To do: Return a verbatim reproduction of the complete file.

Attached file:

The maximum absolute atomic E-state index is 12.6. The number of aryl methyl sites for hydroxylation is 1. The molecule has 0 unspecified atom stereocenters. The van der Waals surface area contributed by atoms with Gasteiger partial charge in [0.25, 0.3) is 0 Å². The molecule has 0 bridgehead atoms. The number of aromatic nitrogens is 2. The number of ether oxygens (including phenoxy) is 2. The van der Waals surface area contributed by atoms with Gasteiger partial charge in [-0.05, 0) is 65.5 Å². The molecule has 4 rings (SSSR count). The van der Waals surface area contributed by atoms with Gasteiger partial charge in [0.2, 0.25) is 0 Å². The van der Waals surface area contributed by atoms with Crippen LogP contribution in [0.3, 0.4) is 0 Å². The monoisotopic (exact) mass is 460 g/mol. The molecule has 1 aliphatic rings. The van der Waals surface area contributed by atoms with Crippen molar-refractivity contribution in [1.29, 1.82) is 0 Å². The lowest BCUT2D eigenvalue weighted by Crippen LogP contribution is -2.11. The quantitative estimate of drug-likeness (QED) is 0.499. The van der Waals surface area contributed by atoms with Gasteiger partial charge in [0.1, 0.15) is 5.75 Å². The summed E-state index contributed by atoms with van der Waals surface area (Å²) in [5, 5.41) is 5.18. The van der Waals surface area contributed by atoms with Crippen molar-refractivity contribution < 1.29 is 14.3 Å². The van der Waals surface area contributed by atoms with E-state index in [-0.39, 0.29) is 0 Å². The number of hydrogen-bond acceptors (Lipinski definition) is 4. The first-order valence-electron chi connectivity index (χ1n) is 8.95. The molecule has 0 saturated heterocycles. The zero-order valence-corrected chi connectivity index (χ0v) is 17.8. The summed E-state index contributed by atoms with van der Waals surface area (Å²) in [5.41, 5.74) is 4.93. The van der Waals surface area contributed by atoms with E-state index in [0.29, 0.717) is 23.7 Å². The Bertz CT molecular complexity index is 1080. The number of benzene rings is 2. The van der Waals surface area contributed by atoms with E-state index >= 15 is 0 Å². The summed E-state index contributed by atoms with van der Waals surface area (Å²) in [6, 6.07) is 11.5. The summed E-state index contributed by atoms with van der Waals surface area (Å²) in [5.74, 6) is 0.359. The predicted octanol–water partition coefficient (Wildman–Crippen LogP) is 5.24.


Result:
The maximum absolute atomic E-state index is 12.6. The number of aryl methyl sites for hydroxylation is 1. The molecule has 0 unspecified atom stereocenters. The van der Waals surface area contributed by atoms with Gasteiger partial charge in [0.25, 0.3) is 0 Å². The molecule has 0 bridgehead atoms. The number of aromatic nitrogens is 2. The number of ether oxygens (including phenoxy) is 2. The van der Waals surface area contributed by atoms with Gasteiger partial charge in [-0.05, 0) is 65.5 Å². The molecule has 4 rings (SSSR count). The van der Waals surface area contributed by atoms with Gasteiger partial charge in [0.2, 0.25) is 0 Å². The van der Waals surface area contributed by atoms with Crippen LogP contribution in [0.3, 0.4) is 0 Å². The monoisotopic (exact) mass is 460 g/mol. The molecule has 1 aliphatic rings. The van der Waals surface area contributed by atoms with Crippen molar-refractivity contribution in [1.29, 1.82) is 0 Å². The lowest BCUT2D eigenvalue weighted by Crippen LogP contribution is -2.11. The quantitative estimate of drug-likeness (QED) is 0.499. The van der Waals surface area contributed by atoms with Gasteiger partial charge in [0.1, 0.15) is 5.75 Å². The summed E-state index contributed by atoms with van der Waals surface area (Å²) in [5, 5.41) is 5.18. The van der Waals surface area contributed by atoms with Crippen molar-refractivity contribution < 1.29 is 14.3 Å². The van der Waals surface area contributed by atoms with E-state index in [-0.39, 0.29) is 0 Å². The number of hydrogen-bond acceptors (Lipinski definition) is 4. The first-order valence-electron chi connectivity index (χ1n) is 8.95. The molecule has 0 saturated heterocycles. The zero-order valence-corrected chi connectivity index (χ0v) is 17.8. The summed E-state index contributed by atoms with van der Waals surface area (Å²) in [5.41, 5.74) is 4.93. The van der Waals surface area contributed by atoms with E-state index in [0.29, 0.717) is 23.7 Å². The Bertz CT molecular complexity index is 1080. The number of benzene rings is 2. The van der Waals surface area contributed by atoms with E-state index >= 15 is 0 Å². The summed E-state index contributed by atoms with van der Waals surface area (Å²) in [6, 6.07) is 11.5. The summed E-state index contributed by atoms with van der Waals surface area (Å²) in [5.74, 6) is 0.359. The predicted octanol–water partition coefficient (Wildman–Crippen LogP) is 5.24.